I also popped along to Weybourne where a Canada Goose was present with Pink-feet.  The race of this has been hotly debated and I am by no means sure, but whatever the taxon it was surely a wild bird from North America.  A lot of people are saying it's Todd's (race interior) but it's certainly not a typical example.  Others have suggested it is Atlantic (race canadensis) and it does show some real similarities to that form.  I'm not saying it is canadensis, but there seems to be a lot of confusion about that race.  Some references suggest that the feral British birds are canadensis, and if that is the case then this bird was quite obviously different.  Some of the conversations I've had seem to go along the lines of it can't be Atlantic because that's what the feral birds are and it doesn't look like them.  However other references suggest that feral British birds are in fact a mix including Giant Canada Goose (race maxima), or a mix of maxima and moffitti.  Comparison with feral birds doesn't seem a very helpful starting point when it comes to identfying races of vagrant Canada Geese.

vagrant Canada Goose with Pink-footed Geese, Weybourne, 21st October

It was much the same sort of stuff at the meadows, without so much overhead passage, on 24th October.  3 Redpolls over, 3 Bullfinches in the hedges, 30 Redwings and a Fieldfare knocking around and both Green and Great Spotted Woodpeckers.

Great Spotted Woodpecker, North Elmham Cathedral Meadows, 24th October

Redwings, North Elmham Cathedral Meadows, 24th October

Song Thrush, North Elmham Cathedral Meadows, 24th October

A Grey Wagtail flew over County School station as I wandered down that way - amazingly the species had eluded me so far at the meadows themselves.  I then went on to Great Ryburgh where the highlight was a pair of Stonechats.  Also Sparrowhawk and Kingfisher.

I headed up to Sheringham for a seawatch on 27th October, seeing Barn Owl at Thornage on the way.  I didn't see everything but my highlights included a Black Guillemot, 2 Little Auks, 4 Pomarine Skuas, Long-eared Owl and 4-5 Short-eared Owls.  Also Great Northern Diver, Purple Sandpiper, while commoner seabirds included 2 Manx Shearwaters, 8 Great Skuas, 3 Arctic Skuas, ~500 Kittiwakes and a Little Gull.  There were hundreds of Wigeon, Teal and Common Scoter moving, and a selection of other species including 3 Scaup, 8 Goldeneye and Red-breasted Merganser.  Afterwards I had a quick look at a few spots like Friary Hills in search of migrant passerines but apart from lots of Blackbirds I didn't find much.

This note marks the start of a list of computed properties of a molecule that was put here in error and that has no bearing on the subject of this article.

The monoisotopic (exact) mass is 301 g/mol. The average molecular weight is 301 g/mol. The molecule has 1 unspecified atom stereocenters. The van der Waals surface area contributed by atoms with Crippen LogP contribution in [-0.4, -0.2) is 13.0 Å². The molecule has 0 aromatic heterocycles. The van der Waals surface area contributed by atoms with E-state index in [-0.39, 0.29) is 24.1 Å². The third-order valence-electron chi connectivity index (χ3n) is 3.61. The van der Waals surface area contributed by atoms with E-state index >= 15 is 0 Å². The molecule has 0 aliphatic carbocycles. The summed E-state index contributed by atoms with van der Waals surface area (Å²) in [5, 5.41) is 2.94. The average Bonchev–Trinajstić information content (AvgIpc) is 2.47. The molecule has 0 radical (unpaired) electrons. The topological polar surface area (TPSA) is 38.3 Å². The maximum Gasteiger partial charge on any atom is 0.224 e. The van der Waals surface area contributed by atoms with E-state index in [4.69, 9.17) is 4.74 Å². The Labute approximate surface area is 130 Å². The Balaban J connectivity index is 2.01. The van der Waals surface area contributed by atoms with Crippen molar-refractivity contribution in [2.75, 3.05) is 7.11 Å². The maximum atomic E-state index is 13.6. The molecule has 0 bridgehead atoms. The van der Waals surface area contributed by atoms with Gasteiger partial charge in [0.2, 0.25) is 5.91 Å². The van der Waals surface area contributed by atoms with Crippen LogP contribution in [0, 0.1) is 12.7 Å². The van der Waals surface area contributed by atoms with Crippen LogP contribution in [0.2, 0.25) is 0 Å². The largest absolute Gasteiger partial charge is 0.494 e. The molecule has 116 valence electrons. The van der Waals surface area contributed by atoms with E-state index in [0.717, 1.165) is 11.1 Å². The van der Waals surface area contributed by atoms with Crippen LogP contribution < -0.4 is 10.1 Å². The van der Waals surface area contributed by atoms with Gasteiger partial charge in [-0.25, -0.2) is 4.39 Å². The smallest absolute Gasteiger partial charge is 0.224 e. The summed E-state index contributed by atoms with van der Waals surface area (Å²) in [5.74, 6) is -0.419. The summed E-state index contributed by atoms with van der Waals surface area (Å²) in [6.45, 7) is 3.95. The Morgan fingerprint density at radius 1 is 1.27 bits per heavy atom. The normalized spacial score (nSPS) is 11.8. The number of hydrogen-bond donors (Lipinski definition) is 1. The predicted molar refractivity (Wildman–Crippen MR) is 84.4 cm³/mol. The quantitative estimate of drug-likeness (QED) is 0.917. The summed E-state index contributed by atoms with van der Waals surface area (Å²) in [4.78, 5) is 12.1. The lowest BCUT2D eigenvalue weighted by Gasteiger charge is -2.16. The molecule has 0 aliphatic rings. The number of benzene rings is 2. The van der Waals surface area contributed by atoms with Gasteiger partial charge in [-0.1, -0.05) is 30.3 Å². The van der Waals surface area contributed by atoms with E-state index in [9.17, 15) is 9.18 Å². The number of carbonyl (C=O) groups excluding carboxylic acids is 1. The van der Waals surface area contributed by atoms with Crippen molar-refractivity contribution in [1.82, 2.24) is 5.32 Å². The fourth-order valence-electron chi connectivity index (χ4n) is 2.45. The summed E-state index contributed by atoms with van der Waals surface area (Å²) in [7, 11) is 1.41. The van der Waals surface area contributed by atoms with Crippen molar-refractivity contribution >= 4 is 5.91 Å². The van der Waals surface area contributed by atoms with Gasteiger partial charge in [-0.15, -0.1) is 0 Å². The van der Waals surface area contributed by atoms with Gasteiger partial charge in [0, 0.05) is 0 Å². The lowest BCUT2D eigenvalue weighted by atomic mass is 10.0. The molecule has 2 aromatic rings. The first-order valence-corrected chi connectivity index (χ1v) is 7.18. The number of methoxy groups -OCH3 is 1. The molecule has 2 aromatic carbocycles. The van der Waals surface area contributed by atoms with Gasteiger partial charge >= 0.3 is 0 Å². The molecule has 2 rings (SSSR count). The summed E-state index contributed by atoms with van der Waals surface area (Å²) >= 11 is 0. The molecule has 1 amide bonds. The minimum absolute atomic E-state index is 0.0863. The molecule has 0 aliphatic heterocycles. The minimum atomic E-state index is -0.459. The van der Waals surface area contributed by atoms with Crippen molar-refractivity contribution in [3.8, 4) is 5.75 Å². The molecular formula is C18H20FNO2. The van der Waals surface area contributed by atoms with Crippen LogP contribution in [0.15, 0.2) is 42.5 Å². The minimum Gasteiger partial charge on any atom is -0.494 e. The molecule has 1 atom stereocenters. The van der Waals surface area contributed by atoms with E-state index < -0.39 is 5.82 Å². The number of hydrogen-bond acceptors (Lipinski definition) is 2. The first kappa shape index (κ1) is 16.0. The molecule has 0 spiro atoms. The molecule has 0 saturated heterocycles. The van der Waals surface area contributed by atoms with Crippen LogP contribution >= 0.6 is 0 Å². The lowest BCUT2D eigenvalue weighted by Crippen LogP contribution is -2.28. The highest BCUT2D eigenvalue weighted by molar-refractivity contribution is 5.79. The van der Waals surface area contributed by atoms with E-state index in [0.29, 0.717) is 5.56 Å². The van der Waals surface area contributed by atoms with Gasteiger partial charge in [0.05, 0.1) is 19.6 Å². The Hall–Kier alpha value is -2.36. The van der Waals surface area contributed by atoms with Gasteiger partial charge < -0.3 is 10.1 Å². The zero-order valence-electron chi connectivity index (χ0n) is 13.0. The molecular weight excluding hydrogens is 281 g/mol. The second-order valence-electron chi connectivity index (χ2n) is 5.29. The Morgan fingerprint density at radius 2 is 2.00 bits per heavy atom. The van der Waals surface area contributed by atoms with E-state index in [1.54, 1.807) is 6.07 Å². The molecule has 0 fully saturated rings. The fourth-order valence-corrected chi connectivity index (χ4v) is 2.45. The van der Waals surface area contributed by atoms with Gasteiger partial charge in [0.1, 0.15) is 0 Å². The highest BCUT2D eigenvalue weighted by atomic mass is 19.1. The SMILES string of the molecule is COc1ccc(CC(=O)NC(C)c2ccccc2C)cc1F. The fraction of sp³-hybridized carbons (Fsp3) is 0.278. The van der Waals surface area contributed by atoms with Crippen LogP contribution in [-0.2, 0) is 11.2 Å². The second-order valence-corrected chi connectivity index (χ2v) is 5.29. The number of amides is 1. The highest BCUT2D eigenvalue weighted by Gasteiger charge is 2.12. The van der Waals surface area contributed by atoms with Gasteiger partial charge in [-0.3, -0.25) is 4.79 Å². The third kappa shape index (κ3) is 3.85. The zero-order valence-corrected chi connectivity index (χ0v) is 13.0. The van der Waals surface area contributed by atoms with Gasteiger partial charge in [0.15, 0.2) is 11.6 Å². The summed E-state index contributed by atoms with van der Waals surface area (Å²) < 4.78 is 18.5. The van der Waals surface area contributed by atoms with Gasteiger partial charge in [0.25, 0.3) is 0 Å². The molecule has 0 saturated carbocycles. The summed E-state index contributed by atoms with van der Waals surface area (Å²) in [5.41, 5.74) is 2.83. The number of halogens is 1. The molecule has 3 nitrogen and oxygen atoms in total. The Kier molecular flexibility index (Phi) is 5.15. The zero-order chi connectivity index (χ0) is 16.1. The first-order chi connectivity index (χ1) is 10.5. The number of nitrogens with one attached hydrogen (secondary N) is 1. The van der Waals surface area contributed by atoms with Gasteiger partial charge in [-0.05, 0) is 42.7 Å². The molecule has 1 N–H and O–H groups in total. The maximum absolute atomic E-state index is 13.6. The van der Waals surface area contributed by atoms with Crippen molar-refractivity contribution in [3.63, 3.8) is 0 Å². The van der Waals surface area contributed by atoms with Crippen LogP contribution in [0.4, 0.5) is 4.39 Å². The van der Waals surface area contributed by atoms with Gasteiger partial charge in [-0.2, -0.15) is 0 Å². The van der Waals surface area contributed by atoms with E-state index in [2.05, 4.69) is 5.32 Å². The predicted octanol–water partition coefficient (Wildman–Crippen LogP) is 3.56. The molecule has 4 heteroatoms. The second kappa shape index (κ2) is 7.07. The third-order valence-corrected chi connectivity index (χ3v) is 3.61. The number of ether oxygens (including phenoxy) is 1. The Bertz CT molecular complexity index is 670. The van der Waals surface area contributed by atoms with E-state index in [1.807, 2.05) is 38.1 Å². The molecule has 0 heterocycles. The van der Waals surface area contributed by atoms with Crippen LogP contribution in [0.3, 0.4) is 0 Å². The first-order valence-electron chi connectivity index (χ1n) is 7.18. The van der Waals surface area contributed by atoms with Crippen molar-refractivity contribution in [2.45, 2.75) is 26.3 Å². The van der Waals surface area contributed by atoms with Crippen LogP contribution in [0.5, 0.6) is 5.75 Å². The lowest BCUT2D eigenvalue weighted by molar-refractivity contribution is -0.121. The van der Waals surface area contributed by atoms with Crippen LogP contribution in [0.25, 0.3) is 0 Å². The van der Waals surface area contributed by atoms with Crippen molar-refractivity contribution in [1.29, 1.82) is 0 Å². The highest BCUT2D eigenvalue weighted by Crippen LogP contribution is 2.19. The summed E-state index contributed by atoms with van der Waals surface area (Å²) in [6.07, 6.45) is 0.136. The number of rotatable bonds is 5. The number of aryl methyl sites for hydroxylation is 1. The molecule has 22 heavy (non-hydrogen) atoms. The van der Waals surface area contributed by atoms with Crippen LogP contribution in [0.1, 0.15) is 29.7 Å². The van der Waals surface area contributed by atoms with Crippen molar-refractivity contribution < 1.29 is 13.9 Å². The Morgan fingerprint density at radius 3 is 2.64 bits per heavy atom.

I was back at the coast two days later, at Burnham Overy.  A little bit of seawatching produced a Pomarine Skua, a Short-eared Owl and a flock of 11 Eider west.  A Velvet Scoter was among 50+ Common Scoters off Gun Hill, and there were 2 Red-breasted Mergansers, but I couldn't find the treasure at the end of the rainbow...

rainbow, Burnham Overy, 29th October

A flock of 61 Ringed Plovers on the beach contained a single bird that appeared to have paler wing-coverts.  I had an inkling that this was a feature of Semipalmated Plover, a bird that I have long hoped to find at Burnham Overy.  But this bird was fast asleep and absolutely no other identification features were discernible on it.  I stayed with it for what seemed like hours, only for it to eventually shift position slightly and the apparently paler wing-coverts now at a different angle to the light simply vanished.  Then it woke up and was indeed an obvious Ringed Plover!  Ah well, it was worth a try!

Ringed Plovers, Burnham Overy, 29th October

A Grey Wagtail was about the only overhead passerine migrant and there wasn't a great deal in the bushes either apart from a few Goldcrests.

Goldcrest, Burnham Overy, 29th October

In the fields there were 28 Barnacle Geese and the Black Brant x Dark-bellied Brent Goose hybrid.

Black Brant x Dark-bellied Brent Goose hybrid with Dark-bellied Brent Goose, Burnham Overy, 29th October

I then moved on to Stiffkey where I checked out the path alongside the flood south of the road.  There wasn't anything noteworthy on the flood itself but I found a nice Yellow-browed Warbler in the wood along the side.  There was Chiffchaff in here too as well as the usual Bullfinches.  The Chiffchaff was a little less camera-shy than the Yellow-browed...

Yellow-browed Warbler, Stiffkey, 29th October

Chiffchaff, Stiffkey, 29th October

Redwing, Stiffkey, 29th October

This Cormorant on the bank of the ditch at the start of Cockthorpe Common didn't look too healthy.  I doubt if it ever left this spot unless it was in the jaws of a fox or something.

Cormorant, Stiffkey, 29th October

I had a quick look at the fen but apart from a couple of Chiffchaffs there wasn't much doing so I decided to call it quits and head back home.  As I turned off the coast road at Morston I noticed quite a few birds flitting around the bushes by the pond, so pulled in to have a look at them.  They were mostly thrushes and tits, but then I noticed a couple of Waxwings munching on the haws.  Fantastic!

Waxwings, Morston, 29th October

Eventually they flew up to the wires where I got a clearer but no closer view of them.

Waxwings, Morston, 29th October

A lovely end to the day!

A couple of days later there were a few birds around the meadows with about 30 Redwings, a Brambling, 2 Bullfinches, Nuthatch and 2 Treecreepers.

Redwings, Cathedral Meadows, 31st October

Bullfinch, Cathedral Meadows, 31st October

Treecreeper, Cathedral Meadows, 31st October